It's been far too hot in the shed the last couple of days to continue painting and lining the spare Dapol corridor tender forming one of my A3 conversions (see https://www.ngaugeforum.co.uk/SMFN/index.php?topic=35409.630). Therefore, I've grabbed my work tray and a few bits and de-camped down into the dining room and made a start on my second 2mm Association Toad E etched kit.



The basic chassis has been built but there are a lot of details to add to this before I turn my attention to the body. Despite the kit being drawing to 2mm scale, it is actually slightly longer than the venerable Peco version and the first one runs well using Farish wheels and 2mm Association conversion axles.

I really should dig out the bogie fish van and finish that while I've got the soldering iron out!  ;)
« Last Edit: July 01, 2019, 06:53:43 PM by Stevie DC (formerly Atso) »

Offline Newportnobby

  • Global Moderator
  • Trade Count: (+98)
  • Full Member
  • *****
  • N Gauge Society Number: 21962
  • Posts: 34497
  • Country: england
  • Gender: Male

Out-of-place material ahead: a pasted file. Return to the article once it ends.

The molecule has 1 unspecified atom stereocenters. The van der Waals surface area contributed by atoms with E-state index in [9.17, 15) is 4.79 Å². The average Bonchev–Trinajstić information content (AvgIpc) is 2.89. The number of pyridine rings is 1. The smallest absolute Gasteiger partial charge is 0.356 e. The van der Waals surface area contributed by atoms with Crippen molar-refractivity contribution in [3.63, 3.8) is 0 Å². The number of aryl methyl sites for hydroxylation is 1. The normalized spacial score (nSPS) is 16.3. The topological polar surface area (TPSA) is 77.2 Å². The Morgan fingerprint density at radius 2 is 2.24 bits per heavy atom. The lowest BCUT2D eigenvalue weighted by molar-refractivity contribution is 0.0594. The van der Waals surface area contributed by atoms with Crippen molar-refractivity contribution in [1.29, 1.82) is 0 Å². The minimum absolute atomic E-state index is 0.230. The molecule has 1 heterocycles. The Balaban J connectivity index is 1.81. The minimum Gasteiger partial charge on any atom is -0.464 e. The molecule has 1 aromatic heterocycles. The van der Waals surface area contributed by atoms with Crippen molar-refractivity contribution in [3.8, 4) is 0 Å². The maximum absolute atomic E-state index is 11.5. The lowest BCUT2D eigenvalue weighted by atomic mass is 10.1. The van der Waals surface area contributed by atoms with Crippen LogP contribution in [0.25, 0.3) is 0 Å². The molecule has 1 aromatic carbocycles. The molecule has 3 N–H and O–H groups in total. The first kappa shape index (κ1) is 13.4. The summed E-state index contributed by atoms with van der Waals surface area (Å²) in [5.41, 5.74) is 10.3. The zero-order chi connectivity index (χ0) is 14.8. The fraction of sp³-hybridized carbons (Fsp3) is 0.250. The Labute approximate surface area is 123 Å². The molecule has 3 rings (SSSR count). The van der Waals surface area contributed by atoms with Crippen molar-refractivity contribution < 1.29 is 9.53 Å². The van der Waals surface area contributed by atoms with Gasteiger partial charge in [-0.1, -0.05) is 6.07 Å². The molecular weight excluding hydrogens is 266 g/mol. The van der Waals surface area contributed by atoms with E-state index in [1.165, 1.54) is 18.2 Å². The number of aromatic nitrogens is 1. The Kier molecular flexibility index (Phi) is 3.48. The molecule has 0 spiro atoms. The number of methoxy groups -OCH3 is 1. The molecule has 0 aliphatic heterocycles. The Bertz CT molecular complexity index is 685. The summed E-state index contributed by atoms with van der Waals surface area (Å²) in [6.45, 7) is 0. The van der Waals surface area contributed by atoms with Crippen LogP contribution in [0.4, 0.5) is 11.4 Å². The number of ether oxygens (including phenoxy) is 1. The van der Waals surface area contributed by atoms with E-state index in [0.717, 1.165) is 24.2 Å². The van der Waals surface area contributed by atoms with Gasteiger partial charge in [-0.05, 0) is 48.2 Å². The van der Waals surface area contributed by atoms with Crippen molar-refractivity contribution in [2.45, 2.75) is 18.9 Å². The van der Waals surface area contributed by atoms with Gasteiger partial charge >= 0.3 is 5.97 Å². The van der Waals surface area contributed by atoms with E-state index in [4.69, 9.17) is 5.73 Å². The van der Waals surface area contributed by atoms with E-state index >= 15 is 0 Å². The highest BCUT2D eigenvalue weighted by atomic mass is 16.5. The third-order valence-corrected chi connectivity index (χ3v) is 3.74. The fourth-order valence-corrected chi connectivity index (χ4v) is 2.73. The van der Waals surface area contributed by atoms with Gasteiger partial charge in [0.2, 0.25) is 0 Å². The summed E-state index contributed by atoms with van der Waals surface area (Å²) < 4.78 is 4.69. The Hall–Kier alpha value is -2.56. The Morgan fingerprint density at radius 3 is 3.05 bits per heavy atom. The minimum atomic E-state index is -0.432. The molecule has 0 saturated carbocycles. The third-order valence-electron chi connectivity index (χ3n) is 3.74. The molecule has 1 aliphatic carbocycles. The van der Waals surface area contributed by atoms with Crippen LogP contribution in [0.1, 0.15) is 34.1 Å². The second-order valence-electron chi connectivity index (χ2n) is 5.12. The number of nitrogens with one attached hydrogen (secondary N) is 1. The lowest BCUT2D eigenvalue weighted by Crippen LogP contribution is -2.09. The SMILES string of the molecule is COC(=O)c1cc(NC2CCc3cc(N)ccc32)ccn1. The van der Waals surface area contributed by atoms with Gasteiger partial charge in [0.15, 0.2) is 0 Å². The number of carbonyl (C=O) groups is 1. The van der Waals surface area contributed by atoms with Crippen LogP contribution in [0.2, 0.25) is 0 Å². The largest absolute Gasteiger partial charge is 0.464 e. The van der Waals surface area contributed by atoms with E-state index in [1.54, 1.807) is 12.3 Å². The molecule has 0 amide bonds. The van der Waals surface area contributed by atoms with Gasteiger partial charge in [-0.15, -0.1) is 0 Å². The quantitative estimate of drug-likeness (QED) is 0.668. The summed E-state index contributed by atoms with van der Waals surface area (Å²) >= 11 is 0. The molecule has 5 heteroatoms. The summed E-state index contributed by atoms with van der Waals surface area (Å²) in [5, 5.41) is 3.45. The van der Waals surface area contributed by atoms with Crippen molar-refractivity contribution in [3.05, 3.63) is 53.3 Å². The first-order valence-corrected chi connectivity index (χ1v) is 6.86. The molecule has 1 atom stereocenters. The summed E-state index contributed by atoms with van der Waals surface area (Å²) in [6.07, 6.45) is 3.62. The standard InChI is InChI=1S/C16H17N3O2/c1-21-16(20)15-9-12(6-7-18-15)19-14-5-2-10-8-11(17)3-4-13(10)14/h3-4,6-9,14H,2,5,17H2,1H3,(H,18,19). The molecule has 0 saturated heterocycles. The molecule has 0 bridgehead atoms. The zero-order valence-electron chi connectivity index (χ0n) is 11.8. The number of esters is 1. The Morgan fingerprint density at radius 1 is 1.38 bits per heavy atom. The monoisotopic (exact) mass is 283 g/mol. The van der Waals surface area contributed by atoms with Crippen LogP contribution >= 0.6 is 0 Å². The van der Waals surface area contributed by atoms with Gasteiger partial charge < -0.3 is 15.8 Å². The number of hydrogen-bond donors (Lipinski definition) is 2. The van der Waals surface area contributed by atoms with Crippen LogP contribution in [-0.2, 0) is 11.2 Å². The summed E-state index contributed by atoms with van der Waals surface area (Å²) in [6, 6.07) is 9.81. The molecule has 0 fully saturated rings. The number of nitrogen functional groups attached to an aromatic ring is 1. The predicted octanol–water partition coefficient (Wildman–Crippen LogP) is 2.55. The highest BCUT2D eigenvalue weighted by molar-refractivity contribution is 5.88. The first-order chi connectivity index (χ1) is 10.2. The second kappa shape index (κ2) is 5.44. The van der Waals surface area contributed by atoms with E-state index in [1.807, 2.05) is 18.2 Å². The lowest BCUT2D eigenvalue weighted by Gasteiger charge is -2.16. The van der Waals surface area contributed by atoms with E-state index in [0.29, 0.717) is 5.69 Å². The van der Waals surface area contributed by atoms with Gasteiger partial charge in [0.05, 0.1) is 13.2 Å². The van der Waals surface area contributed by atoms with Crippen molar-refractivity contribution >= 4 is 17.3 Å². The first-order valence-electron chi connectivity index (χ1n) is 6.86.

• Awards
Re: Etched Wagon Kits
« Reply #36 on: July 01, 2019, 09:18:59 PM »
As you're likely to know, Steve, who exactly decided to give wagons marine names e.g. Mermaids, Catfish, Dogfish, Sharks etc etc?

Offline ScottishModeller

  • Trade Count: (0)
  • Full Member
  • ***
  • N Gauge Society Number: 24524
  • 2mm Association Number: 4622
  • Posts: 400
  • Country: gb
  • Gender: Male
    • Ebay
    • Facebook
    • Skype
    • Awards
Re: Etched Wagon Kits
« Reply #37 on: July 01, 2019, 09:21:21 PM »
Hi all,

The origin of the fshknd names goes back to GWR times - BR then adopted and adapted them as the variety of stock used grew.

Thanks
Phil H
« Last Edit: July 03, 2019, 04:51:42 PM by ScottishModeller »